A most important part of his strategy was to censor the news media so that his base would only be exposed to the information he wanted them to hear and see. To achieve this, he branded those outlets that criticised him as “Fake News” while endorsing those outlets who supported him. Trump’s fanbase, who had a natural aversion to being exposed to any information that challenged their entrenched beliefs, were happy to stay within the media silos, or echo chambers, designated for them by Trump.

Further, it was a master stroke for Trump to use Twitter as his primary platform to directly communicate with the masses, unfiltered by the media.
It soon became apparent to news media that Trump held enormous power, not only from the office of president, which traditionally provided the nation’s biggest pipeline with a constant flow of news and information as well as access that his press secretary could (and would) turn off like a tap if you fell out of favour with the White House, but he also now commanded an audience of tens of millions of loyal fans that would switch news outlets in a heartbeat if the president told them to.

Trump left even the biggest, most prestigious media outlets with no middle ground. You were either singing his praises 24/7/365 or you were “Fake News.” Worse still, an “Enemy of the People.”

When not playing golf, Trump would spend more time watching television and listening to radio than any president before him. Even the slightest criticism from a presenter on a favoured station would earn a swift rebuke from Trump, usually on Twitter with one of his trademark personal attacks included.

Trump had alienated most mainstream media outlets, labelling the whole category, Lamestream Media. Most of Trump’s preferred, or “approved” outlets like Breitbart and OANN are relative fringe players that can hardly be called MSM. But syndicated radio talk shows including Rush Limbaugh, Glenn Beck and Mark Levin reach many millions of Americans each day and have enormous influence with Trump voters.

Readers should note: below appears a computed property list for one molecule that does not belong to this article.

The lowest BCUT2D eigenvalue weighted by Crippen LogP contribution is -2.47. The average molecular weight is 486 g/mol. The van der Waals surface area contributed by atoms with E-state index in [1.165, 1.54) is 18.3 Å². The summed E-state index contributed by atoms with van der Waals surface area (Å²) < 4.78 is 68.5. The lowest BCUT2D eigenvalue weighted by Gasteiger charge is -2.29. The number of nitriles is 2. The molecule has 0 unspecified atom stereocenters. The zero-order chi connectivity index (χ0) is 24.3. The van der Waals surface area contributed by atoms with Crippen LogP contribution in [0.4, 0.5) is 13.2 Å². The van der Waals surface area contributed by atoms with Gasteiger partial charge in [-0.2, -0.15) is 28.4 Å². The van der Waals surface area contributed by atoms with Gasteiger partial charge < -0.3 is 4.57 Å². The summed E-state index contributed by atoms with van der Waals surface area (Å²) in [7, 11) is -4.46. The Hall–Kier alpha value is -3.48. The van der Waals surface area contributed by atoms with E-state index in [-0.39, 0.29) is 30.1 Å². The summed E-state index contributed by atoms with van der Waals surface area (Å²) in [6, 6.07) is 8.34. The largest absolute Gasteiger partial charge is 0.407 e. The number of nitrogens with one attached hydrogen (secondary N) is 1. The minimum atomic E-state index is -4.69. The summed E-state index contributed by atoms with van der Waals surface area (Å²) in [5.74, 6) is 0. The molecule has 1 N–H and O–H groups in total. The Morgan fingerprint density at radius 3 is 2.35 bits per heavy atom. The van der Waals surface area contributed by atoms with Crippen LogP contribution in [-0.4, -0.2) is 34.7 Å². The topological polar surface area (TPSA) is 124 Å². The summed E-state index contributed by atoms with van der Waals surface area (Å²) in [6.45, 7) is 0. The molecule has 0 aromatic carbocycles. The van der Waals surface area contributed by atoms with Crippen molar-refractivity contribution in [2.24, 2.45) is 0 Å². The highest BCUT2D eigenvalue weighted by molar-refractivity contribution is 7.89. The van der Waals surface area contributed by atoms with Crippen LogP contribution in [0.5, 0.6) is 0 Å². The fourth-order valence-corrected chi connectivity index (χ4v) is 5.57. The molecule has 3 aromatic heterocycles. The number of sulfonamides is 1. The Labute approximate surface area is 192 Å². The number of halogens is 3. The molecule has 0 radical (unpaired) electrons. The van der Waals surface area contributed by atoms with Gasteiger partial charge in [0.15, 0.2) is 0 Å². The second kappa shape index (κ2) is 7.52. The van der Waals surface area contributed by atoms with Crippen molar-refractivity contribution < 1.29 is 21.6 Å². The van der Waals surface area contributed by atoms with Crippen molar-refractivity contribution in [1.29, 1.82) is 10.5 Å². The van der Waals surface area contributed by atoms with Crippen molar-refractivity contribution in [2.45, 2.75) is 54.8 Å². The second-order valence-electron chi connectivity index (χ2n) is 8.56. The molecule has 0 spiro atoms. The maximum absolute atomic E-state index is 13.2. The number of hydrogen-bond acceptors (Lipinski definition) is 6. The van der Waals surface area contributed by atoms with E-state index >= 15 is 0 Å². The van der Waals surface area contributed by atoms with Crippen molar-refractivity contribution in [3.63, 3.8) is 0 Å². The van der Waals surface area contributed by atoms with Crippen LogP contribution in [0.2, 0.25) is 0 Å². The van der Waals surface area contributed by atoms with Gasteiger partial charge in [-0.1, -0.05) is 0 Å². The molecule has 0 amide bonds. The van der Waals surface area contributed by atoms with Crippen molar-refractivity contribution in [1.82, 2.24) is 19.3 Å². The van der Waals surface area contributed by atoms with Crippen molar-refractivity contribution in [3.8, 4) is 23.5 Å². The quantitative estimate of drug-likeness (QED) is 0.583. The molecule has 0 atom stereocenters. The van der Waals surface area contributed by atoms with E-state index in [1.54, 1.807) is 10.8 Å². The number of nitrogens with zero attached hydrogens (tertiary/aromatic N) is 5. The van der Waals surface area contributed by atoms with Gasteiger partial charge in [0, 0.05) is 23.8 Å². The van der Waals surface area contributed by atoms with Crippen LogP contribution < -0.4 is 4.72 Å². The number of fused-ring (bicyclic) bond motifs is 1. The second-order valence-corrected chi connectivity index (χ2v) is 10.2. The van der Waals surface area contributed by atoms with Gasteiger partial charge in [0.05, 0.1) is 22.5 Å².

Fox News is by far the largest of these outlets that hitched their wagon to Trump’s caravan from the beginning. Interestingly, though, while the Fox opinion presenters such as Sean Hannity and Laura Ingram have been eager cheerleaders for Trump and all things conservative, the network’s news department presents the news with a relatively straight bat. And it is the news dept. that earned Trump’s ire when it was the first Network, while votes were still being counted in November’s election, to call Arizona a win for Joe Biden. Trump was reportedly livid at what he saw as a humiliation that a normally red state was called lost to the blue Democrats and that his favoured network was the first to call it.

Trump has punished Fox News before for an article in the Murdoch owned Wall Street Journal in June that published a poll that had him trailing Biden for the presidency. The poll was later shown on Fox News. 

Trump took to Twitter: “Fox News gladly puts up the phony suppression polls as soon as they come out. We are leading in the REAL polls because people are sick & tired of watching the Democrat run cities, in all cases, falling apart. Also, now 96 percent Approval Rating in the Republican Party. Another 2016!”
In a second tweet: “Fox News weekend afternoons is the worst! Getting into @CNN and MSDNC territory. Watch @OANN & @newsmax instead. Much better!”

In less than two weeks Trump will be gone, a first term loser that not only lost the presidency but Congress and the Senate too.

Now, many Republicans reportedly rue the day they endorsed this charismatic, narcissistic, self-dealing, amoral grifter to become POTUS. After the events of last week, the experiment of electing a political ignoramus has failed miserably. 

America and the name of Democracy has been badly tarnished around the world. Meanwhile, as Trump plays golf and stews over his “stolen election” more than 3,000 people a day are dying of Covid-19 and the U.S. is under the most severe and sustained cyber-attack (most likely from Russia according to security forces) it has ever experienced.

Read Part Two where I reveal what I think is the biggest reason a character like Trump is Kryptonite to a western democracy and what radio and the media can do to clean up this mess and prevent it from happening again.

Peter Saxon